Technical pathways for distributed recycling of polymer composites for distributed manufacturing: Windshield wiper blades
Resources, Conservation and Recycling
URL with Digital Object Identifier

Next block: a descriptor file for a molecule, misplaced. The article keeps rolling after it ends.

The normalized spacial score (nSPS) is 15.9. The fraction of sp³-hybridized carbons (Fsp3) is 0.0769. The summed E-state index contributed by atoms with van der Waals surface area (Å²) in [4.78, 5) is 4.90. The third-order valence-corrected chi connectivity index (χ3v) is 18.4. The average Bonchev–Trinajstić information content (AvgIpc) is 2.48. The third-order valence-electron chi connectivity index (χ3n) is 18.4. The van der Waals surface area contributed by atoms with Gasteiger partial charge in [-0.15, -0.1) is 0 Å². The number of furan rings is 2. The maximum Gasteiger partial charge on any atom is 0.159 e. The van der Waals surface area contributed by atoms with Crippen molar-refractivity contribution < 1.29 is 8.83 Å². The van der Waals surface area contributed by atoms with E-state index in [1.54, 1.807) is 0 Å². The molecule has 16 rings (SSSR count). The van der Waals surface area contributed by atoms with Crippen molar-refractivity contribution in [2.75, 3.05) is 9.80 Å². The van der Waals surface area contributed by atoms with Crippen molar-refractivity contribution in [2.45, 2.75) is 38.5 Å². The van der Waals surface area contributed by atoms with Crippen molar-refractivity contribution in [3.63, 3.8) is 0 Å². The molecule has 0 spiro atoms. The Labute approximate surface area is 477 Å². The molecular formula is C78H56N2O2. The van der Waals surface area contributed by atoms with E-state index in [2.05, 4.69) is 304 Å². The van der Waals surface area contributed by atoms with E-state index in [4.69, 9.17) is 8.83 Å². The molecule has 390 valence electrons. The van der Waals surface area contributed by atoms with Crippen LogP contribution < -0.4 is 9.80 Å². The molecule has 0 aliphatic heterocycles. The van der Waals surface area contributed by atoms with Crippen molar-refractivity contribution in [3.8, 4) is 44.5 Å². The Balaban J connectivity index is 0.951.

Centralized waste plastic recycling is economically challenging, yet distributed recycling and additive manufacturing (DRAM) provides consumers with direct economic incentives to recycle. This study explores the technical pathways for DRAM of complex polymer composites using a case study of windshield wiper blades. These blades are a thermoplastic composite made up of a soft (flexible) and hard (less flexible) material. The distributed manufacturing methods included mechanical grinding to fused granular fabrication, heated syringe printing, 3-D printed molds coupled to injection molding and filament production in a recyclebot to fused filament fabrication. The particle size, angle of repose, thermal and rheological properties are characterized for the two sub-materials to define the conditions for the extrusion. A successful pathway for fabricating new products was found and the mechanical properties of the resultant components were quantified. Finally, the means to convert scrap windshield wiper blades into useful, high-value, bespoke biomedical products of fingertip grips for hand prosthetics was demonstrated. This study showed that the DRAM model of materials recycling can be used to improve the variety of solutions for a circular economy.